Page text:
Wednesday, November 14, 2012

Fire up the... Land Rover Defender X-Tech

NEVER meet your heroes, the saying goes. That's why I approached the latest version of what's an off-roading icon with just more than a touch of trepidation.

The Land Rover Defender needs little introduction because everyone in Britain is familiar with its boxy shape; it has, after all, been with us since the days of Spandau Ballet and Michael Foot vying to be Prime Minister.

Despite a series of calls to replace it with something a bit more modern and friendlier to the environment it's soldiered on regardless, doing useful duties for people like farmers and the British Army. It's also at this point I have to declare an interest; not only am I faithful follower of all things Solihull and a longstanding 4X4 fan, but my parents, for the best part of a decade, owned a Defender.

This X-Tech is Land Rover's attempt to give that old recipe a bit of 2012 street cred, which explains the snazzy silver paintwork, the black alloy wheels and the mean grille. It's not a paintjob you'd particularly want to scratch if you actually went off road, but I suspect most of the X-Tech's buyers will be more swayed by the style than a burning desire to utilise its reputation as motoring's mountain goat. Which I can understand because the X-Tech is a seriously mean looking bit of kit.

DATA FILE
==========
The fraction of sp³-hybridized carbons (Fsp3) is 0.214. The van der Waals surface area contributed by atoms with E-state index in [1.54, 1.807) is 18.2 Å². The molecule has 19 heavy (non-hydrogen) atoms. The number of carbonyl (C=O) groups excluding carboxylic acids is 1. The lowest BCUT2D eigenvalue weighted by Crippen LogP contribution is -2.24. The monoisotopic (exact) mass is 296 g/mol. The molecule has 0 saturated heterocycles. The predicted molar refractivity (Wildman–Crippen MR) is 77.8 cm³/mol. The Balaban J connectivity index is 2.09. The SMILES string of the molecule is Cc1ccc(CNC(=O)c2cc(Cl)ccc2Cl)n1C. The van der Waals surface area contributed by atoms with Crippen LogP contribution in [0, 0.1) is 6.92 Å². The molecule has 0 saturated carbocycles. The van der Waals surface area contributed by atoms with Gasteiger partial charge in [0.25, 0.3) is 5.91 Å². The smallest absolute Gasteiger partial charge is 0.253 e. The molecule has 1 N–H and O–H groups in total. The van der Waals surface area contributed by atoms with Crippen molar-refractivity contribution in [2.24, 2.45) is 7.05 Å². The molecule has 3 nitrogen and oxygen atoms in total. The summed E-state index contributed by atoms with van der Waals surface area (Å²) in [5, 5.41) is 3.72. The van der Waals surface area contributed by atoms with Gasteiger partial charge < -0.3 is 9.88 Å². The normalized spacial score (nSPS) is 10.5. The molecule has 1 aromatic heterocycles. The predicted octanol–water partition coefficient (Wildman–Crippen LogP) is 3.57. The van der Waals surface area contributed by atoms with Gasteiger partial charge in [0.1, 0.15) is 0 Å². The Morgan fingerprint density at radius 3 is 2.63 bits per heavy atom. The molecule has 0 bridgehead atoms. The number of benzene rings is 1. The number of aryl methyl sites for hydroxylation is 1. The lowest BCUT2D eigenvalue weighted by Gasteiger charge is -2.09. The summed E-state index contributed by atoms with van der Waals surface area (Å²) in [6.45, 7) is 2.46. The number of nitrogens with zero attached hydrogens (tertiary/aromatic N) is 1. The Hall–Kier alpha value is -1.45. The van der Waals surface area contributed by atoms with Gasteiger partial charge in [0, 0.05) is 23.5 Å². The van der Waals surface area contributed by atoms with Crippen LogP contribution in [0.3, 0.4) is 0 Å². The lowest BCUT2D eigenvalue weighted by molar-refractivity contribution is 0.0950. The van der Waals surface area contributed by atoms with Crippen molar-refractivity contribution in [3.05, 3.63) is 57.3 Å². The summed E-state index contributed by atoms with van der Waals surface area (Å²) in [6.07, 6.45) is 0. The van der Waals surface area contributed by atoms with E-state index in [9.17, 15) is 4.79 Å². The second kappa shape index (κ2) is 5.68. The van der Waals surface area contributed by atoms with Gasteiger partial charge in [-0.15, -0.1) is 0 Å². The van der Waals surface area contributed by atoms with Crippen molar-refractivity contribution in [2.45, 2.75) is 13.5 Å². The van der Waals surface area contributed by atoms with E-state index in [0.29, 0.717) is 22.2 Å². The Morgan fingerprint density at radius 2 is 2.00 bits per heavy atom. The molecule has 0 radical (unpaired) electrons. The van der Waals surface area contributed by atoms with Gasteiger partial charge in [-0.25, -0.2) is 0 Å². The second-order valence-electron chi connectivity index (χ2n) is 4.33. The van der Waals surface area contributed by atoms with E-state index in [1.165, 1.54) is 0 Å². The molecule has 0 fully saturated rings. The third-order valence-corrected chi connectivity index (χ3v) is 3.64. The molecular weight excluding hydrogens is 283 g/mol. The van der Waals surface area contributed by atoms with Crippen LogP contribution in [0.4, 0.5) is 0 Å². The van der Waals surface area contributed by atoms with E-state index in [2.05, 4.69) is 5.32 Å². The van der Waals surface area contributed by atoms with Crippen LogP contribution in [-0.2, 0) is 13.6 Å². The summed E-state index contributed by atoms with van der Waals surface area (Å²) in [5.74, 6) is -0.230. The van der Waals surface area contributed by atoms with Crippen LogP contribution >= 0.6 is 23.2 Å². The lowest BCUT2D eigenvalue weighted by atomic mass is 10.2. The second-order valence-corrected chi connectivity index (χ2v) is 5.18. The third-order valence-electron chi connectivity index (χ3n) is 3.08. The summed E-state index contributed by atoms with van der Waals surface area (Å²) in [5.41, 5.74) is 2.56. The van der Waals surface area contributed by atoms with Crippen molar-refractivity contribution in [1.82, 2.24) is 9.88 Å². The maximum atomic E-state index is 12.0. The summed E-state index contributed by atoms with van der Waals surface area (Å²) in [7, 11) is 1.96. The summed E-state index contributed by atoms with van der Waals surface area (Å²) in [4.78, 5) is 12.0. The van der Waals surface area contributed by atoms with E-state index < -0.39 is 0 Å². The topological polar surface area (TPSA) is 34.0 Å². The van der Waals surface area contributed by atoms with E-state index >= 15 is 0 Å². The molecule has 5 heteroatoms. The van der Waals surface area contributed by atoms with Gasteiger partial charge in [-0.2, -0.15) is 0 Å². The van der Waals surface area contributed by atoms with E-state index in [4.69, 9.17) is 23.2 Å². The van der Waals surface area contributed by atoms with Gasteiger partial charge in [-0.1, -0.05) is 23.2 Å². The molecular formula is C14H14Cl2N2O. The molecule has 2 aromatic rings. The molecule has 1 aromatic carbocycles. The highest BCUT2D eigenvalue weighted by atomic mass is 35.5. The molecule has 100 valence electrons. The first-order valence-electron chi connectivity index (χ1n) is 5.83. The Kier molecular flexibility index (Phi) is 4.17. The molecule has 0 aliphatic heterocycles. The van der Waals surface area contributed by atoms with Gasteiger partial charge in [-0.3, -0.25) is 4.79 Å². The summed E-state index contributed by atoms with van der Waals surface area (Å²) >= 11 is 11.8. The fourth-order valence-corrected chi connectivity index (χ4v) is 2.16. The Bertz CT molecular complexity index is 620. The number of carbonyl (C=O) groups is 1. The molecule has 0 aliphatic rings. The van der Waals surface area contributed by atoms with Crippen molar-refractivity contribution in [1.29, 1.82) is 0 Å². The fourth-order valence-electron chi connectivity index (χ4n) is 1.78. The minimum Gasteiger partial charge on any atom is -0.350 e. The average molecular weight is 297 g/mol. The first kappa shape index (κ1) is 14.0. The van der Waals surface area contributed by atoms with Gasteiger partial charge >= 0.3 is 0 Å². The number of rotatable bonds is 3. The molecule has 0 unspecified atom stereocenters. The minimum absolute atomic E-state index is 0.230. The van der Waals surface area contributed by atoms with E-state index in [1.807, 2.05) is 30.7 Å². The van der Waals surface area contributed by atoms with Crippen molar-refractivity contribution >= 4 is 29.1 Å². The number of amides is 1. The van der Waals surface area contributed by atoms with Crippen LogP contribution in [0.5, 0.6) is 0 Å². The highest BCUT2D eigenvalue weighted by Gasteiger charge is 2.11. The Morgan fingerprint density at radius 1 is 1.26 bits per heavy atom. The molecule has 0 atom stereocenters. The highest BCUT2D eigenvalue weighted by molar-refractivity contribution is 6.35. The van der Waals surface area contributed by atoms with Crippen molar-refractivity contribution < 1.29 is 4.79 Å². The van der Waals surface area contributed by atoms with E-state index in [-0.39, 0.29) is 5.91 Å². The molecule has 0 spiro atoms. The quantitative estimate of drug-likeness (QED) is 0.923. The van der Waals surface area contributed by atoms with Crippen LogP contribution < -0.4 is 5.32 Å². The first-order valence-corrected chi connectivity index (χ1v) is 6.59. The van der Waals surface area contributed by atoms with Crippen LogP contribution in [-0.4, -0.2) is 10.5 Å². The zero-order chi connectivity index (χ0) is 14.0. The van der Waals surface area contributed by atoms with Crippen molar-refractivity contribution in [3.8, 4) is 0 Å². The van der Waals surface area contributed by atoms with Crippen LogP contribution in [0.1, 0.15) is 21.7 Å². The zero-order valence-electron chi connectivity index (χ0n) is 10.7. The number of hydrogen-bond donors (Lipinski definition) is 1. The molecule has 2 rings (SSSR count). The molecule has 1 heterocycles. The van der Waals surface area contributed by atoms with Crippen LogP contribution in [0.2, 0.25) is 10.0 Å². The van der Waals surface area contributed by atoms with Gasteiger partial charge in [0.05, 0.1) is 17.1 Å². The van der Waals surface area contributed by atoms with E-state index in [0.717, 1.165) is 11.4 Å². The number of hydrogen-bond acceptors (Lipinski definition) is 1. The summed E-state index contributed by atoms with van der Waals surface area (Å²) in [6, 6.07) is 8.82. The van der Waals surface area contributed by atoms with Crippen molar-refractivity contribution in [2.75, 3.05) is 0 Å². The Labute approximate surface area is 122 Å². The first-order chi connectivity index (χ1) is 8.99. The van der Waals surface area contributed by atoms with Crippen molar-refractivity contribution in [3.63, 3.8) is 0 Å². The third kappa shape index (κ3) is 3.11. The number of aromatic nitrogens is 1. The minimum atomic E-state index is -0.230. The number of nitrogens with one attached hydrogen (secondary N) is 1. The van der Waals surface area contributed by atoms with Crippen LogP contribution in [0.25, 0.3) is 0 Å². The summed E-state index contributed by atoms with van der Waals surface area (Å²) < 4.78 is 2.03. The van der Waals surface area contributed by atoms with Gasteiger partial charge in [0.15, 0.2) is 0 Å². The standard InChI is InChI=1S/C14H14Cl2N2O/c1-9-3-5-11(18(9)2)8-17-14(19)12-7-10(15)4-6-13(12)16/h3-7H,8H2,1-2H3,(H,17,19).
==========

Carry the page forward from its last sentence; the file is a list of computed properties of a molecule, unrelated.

I know that not venturing into the undergrowth in a Defender is a bit like slipping on a set of stout walking boots to pop to the shops but I did get to try the X-Tech in its more likely natural environment; on the road, where it's rubbish. I know it's a high rise off-roader that's been around for nearly 30 years but if you're more used to modern 4X4s then you'll find the roly-poly handling, the wind noise, the noisy but not especially fast performance, the lack of elbow room and the dated switchgear hard work. It's also, at £27,000, not especially cheap either.

But without venturing off-road to see how the X-Tech performs as Land Rover intended this is only the half the story - consider it unfinished business. If, however, you're like most 4X4 owners and don't intend on scaling anything tougher than a kerb in a supermarket car park then it's a bit of a mixed bag. It's a seriously cool, no-nonsense machine that doesn't pretend to be anything it isn't, but it's not for everyone.

The X-Tech's far from perfect but I couldn't help but enjoy it.

As published in The Champion on November 14, 2012

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